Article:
Jessie Robertson poses with some of her artwork

November 14, 2022

Jessie Robertson can trace her love for frogs back to her childhood, when her grandfather gave her a stuffed toy named “Froggy.” Today, she uses her passion for art to promote their conservation.

Robertson brings attention to endangered frog species through her artwork and raises money for SAVE THE FROGS!, an amphibian conservation organization. In 2012, she came across the organization and learned of the enormous threats frogs face, said Robertson.

“Not only are roughly a third of all amphibian species threatened with extinction, but it is predicted that that same amount may be extinct by 2050,” she continued. “These statistics were painfully startling to discover. SAVE THE FROGS! helped me transform these terrifying realizations into a driving goal.”

Since 2018, Robertson’s frog artwork has been displayed in solo and group art exhibits in local galleries, including ACES Gallery, Art in Bloom Gallery and the Spadefish Gallery at the North Carolina Aquarium at Fort Fisher.

In the summer of 2022, Robertson examined a collection of lifelike frog and toad statuettes from 16th century Padua, Italy, at the National Gallery of Art in Washington, D.C. Using a visual analysis through a herpetological lens, Robertson looked at 11 Paduan bronze frogs and toads to determine what species they depicted and the artwork’s accuracy. The examination of the statuettes was part of a research project she started under Dr. Abigail Upshaw. 

“Comparing each with real frog and toad species can allow us to understand better the unique artistic processes and scientific interests that created them,” said Robertson. “As someone who strives to depict frogs realistically in their work, it was inspiring to see such mastery from artists who had the same goal.”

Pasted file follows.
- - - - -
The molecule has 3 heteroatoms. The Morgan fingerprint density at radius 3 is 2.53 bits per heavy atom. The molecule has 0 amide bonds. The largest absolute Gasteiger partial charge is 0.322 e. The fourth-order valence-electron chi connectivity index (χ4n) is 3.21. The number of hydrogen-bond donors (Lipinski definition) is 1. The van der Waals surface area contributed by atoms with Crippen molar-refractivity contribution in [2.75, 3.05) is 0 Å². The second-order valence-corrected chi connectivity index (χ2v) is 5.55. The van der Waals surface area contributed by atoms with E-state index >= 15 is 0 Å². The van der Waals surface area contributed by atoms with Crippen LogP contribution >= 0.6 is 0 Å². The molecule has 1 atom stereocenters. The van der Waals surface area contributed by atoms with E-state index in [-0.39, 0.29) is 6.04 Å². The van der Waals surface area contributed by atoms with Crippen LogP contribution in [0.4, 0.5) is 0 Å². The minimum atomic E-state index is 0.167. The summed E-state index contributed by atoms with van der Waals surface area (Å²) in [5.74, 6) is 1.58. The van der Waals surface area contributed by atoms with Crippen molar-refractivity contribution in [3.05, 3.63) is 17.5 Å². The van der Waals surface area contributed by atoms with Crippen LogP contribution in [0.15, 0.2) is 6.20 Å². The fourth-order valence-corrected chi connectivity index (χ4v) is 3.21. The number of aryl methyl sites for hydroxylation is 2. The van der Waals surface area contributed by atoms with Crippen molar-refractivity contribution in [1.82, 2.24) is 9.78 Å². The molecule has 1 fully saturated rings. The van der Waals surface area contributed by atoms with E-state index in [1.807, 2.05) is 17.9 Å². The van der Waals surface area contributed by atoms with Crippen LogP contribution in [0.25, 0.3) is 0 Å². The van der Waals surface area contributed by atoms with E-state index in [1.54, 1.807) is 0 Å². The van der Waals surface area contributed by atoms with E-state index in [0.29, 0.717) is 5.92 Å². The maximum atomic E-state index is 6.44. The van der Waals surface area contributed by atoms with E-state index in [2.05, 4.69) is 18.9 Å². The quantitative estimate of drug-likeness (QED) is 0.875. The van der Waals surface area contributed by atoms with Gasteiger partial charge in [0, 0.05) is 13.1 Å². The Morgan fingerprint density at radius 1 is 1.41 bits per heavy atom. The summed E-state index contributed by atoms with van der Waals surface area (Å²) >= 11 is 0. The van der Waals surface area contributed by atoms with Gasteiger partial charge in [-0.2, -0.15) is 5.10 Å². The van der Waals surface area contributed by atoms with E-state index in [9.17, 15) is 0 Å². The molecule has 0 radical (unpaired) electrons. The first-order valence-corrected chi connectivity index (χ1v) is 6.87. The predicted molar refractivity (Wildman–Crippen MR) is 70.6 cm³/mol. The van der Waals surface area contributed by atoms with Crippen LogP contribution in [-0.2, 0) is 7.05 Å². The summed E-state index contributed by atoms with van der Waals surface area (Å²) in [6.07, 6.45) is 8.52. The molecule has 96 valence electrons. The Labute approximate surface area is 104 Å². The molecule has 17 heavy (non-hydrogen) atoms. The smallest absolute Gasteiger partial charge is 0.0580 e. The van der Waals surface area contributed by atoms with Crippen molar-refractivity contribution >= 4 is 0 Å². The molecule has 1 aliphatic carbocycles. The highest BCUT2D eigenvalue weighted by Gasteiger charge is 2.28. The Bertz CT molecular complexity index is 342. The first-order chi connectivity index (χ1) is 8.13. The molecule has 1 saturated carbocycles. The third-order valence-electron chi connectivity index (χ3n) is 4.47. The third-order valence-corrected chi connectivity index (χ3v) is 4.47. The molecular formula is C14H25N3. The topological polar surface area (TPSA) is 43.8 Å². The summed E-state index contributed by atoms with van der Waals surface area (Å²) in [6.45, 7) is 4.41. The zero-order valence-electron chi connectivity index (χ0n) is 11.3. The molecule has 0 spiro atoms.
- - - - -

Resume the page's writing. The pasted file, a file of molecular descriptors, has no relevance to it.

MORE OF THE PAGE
Robertson is continuing her research as an interdisciplinary Honors project. While she generally maintains frogs as the subject of her work, Robertson also explores different artistic media.

“By majoring in both studio art and digital arts, I had the freedom to explore all the visual art classes UNCW offers,” said Robertson, a recipient of the UNCW Distinguished Merit and UNCW Honors College Scholarships. To expand her knowledge, Robertson also took a herpetology class. She met other students with similar interests and had the opportunity to observe the amphibians.

“While there are a million ways I’ve grown as an artist over the course of my life, I’ve never considered how I might have grown as a person from it,” she said. “I think that might be because, like my passion for frogs, my love of art in all kinds of media has been a part of me my entire life. Rather than something separate from me, the ways I create art tend to be tied to the ways I operate in general, with a lot of curiosity, passion, patience and standards.”

-- Venita Jenkins